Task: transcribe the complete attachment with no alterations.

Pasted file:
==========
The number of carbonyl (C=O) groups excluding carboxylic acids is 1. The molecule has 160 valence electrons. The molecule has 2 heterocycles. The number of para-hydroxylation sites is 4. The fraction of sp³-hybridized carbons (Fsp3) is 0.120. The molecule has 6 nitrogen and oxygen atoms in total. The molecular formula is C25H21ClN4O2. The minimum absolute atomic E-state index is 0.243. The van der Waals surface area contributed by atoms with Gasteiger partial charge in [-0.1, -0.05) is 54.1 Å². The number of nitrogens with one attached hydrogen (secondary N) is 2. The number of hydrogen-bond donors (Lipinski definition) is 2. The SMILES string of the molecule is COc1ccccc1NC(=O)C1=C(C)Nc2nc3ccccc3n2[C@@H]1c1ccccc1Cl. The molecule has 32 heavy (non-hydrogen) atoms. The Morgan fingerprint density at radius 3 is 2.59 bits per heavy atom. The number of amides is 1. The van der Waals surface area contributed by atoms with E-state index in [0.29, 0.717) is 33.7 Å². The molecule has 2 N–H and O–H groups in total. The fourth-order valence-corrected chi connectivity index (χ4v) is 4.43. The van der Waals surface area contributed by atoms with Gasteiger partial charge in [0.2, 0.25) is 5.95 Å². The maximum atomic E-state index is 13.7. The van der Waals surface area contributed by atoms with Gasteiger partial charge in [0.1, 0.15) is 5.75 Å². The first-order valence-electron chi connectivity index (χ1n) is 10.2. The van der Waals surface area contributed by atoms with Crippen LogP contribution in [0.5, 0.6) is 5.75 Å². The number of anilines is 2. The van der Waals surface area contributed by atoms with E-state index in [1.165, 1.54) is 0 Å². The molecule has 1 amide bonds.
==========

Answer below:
The number of carbonyl (C=O) groups excluding carboxylic acids is 1. The molecule has 160 valence electrons. The molecule has 2 heterocycles. The number of para-hydroxylation sites is 4. The fraction of sp³-hybridized carbons (Fsp3) is 0.120. The molecule has 6 nitrogen and oxygen atoms in total. The molecular formula is C25H21ClN4O2. The minimum absolute atomic E-state index is 0.243. The van der Waals surface area contributed by atoms with Gasteiger partial charge in [-0.1, -0.05) is 54.1 Å². The number of nitrogens with one attached hydrogen (secondary N) is 2. The number of hydrogen-bond donors (Lipinski definition) is 2. The SMILES string of the molecule is COc1ccccc1NC(=O)C1=C(C)Nc2nc3ccccc3n2[C@@H]1c1ccccc1Cl. The molecule has 32 heavy (non-hydrogen) atoms. The Morgan fingerprint density at radius 3 is 2.59 bits per heavy atom. The number of amides is 1. The van der Waals surface area contributed by atoms with E-state index in [0.29, 0.717) is 33.7 Å². The molecule has 2 N–H and O–H groups in total. The fourth-order valence-corrected chi connectivity index (χ4v) is 4.43. The van der Waals surface area contributed by atoms with Gasteiger partial charge in [0.2, 0.25) is 5.95 Å². The maximum atomic E-state index is 13.7. The van der Waals surface area contributed by atoms with Gasteiger partial charge in [0.1, 0.15) is 5.75 Å². The first-order valence-electron chi connectivity index (χ1n) is 10.2. The van der Waals surface area contributed by atoms with Crippen LogP contribution in [0.5, 0.6) is 5.75 Å². The number of anilines is 2. The van der Waals surface area contributed by atoms with E-state index in [1.165, 1.54) is 0 Å². The molecule has 1 amide bonds.